- In a breach of contract action, the district court grants defendant producer’s motion to dismiss claims by The Weinstein Company, holding that parties’ oral negotiations for licensing and distribution rights to the motion picture Push, allegedly confirmed by an email exchange, do not constitute a writing that satisfies Section 204 of the Copyright Act
An email the next day from defendant’s agent indicated that no deal had been reached because there were several essential points, including the division of profits, that had not been agreed upon, and several days later defendant announced a distribution deal with a different company, Lions Gate Entertainment Corp. (Lionsgate). Plaintiff filed suit for breach of contract.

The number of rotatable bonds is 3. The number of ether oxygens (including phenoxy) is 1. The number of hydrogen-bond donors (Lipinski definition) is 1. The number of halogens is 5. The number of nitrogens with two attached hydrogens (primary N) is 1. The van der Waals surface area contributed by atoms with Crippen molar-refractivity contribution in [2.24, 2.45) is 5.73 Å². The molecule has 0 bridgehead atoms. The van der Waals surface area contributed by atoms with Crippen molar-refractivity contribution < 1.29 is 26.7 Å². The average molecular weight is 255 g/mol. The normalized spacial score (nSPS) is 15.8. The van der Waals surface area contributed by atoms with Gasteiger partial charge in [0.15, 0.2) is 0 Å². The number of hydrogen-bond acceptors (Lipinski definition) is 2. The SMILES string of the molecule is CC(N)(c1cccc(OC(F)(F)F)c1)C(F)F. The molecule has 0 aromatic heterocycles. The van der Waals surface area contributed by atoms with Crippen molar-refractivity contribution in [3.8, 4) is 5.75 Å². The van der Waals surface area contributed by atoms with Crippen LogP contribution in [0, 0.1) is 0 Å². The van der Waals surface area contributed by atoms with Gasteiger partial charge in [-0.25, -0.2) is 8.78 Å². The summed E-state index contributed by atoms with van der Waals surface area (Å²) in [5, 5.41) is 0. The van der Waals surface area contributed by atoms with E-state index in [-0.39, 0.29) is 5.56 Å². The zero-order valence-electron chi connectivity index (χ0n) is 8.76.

Section 204(a) of the Copyright Act requires that a transfer of copyright ownership, including an exclusive agreement for distribution rights, be in a writing signed by the copyright owner. According to the court, to the extent that plaintiff alleged a purely oral agreement for the exclusive license and distribution rights to the motion picture, “that claim fails as a matter of law” because such a transfer must be in writing.